For those of us who translate poetry, any book that mentions the endeavor—and in the title no less—immediately sparks our interest. Poetry in translation is often lost (to play on Frost’s famous quip) in the shuffle of an exciting and well-deserved moment of recognition for literary translation. (Consider the recently revamped International Booker Prize or the National Book Award for Translated Literature). Yet, these awards are limited to prose (a conversation for another time). In any case, a title like Sellin’s is a welcome sight.
The Magic Mirror is written as an introduction for a well-rounded reader of poetry wondering what it might be like to translate rhymed and metered verse: the challenges, the inspirations, the possible solutions. It demonstrates that in order to translate poetry, one must be a careful reader of poetry, the closest reader possible. Sellin, professor emeritus of French at Tulane University and a poet and translator of numerous books, thoughtfully details his process in these pages, highlighting the influences that make up his choices, allowing his readers to see “behind the scenes,” so to speak.
In each chapter, Sellin takes on the rendering of a specific poem into English, and in turn, each poem becomes its own story of how and why, while also discussing an idea, concept, or quandary raised by the translation, such as multiple translations, formal poetry versus free verse, and co-translation. Traveling from Du Bellay to Ronsard to Baudelaire to Verhaeren, readers are witnesses to numerous drafts and the step-by-step decision-making necessary to get to a final version of a poem, which then appears at the end of the chapter. The appendix even includes numerous images of annotated drafts of one of the poems, so the reader can get an “authentic” sense of trial, error, progress. Between Sellin’s compelling translations and insightful comments on translating metered and rhymed verse, Magic Mirror is at its best when discussing process.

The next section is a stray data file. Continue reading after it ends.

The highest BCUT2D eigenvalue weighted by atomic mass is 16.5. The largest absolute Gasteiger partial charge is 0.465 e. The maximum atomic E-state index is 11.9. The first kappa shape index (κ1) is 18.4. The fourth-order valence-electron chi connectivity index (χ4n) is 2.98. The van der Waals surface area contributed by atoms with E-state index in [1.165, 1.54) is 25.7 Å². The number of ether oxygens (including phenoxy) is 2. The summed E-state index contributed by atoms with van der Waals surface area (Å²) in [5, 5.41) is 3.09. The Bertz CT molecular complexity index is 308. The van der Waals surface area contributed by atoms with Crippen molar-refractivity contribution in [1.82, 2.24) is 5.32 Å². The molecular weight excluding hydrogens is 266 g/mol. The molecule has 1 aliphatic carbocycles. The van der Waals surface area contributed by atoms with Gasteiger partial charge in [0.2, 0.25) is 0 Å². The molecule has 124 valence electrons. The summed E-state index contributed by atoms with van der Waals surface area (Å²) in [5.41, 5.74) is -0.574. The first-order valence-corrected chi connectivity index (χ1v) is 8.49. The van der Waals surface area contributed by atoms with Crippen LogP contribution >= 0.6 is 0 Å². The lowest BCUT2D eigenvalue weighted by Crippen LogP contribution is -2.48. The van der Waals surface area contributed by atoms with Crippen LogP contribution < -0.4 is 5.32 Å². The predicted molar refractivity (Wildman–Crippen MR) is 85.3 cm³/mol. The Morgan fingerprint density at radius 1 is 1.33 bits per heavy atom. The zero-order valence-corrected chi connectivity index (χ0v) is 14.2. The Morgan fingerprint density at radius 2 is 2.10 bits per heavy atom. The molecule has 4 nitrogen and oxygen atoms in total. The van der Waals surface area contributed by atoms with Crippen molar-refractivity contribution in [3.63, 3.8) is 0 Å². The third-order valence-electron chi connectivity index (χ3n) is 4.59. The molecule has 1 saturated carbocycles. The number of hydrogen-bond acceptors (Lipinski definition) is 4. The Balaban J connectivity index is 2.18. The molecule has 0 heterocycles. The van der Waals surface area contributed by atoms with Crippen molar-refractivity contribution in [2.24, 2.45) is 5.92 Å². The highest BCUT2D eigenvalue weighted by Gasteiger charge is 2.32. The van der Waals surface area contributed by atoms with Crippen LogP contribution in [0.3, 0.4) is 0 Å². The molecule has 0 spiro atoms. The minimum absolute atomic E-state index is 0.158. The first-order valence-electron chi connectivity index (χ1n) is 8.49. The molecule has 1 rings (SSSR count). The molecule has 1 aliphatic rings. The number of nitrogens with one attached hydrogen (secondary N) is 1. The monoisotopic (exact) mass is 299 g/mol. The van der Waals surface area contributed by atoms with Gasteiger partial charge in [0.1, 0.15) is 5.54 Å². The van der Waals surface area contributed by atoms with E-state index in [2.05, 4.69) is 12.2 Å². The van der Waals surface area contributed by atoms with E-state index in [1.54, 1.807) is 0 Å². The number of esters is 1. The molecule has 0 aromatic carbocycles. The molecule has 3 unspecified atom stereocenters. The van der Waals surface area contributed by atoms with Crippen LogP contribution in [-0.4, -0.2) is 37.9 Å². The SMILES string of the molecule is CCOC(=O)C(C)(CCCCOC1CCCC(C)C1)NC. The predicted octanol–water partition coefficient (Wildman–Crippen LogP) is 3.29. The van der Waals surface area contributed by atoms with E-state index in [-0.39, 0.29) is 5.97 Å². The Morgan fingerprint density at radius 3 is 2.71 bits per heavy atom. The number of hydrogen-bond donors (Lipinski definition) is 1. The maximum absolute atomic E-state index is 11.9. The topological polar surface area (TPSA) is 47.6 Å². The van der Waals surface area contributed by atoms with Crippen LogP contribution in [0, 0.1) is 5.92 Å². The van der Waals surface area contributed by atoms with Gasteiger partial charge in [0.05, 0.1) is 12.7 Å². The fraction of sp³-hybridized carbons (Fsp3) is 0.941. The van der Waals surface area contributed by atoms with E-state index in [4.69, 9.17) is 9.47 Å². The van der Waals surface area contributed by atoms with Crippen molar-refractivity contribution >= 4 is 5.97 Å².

Though each chapter of Magic Mirror could hold its own as an independent essay, there are a few common threads that run throughout the book. For one, Sellin reminds us that doing translation in the academy has definitely not been considered scholarly, creative, or productive. He points out to his readers that it was only upon his retirement from academia that he found “an esthetic and intellectual climate in which theories of literature had become truly global, multilingual, and transnational, a climate in which translation had been revalorized and was now considered an important creative and intellectual activity” (xiii), rather than “hack work” (xii). This disdain for translation, as Sellin rightfully observes, “assumes translation to be an activity lower in the creative hierarchy than original literature and, perhaps more nefariously, considerably lower [in the academy] than scholarly writing” (16).
The current moment, however, has signaled for Sellin one of renewed joy in the endeavor: “I felt as though my many years spent translating poetry under the counter, so to speak, had been vindicated” (xiii). This goes hand in hand with Magic Mirror recognizing translators of poetry as artists in their own right, a topic I’m delighted to see in a general introduction to the craft. Throughout the book, Sellin comments on how translation is an artform, how it is creative and not just a mechanical exercise, and he acknowledges that in order to “produce a good translation of poetry […] the translator must also be—or at least aspire to become—a good poet for the occasion” (x).
All this is not to say that there’s been a huge sea change in the academy with regard to literary translation, there most definitely has not. Yet, there is no denying that the field is experiencing a positive shift in perception. Translation feels really important right now. As translators we must recognize that we have arrived at this moment, in no small way, because of the efforts of those who came before us. Magic Mirror does the necessary job of reminding us.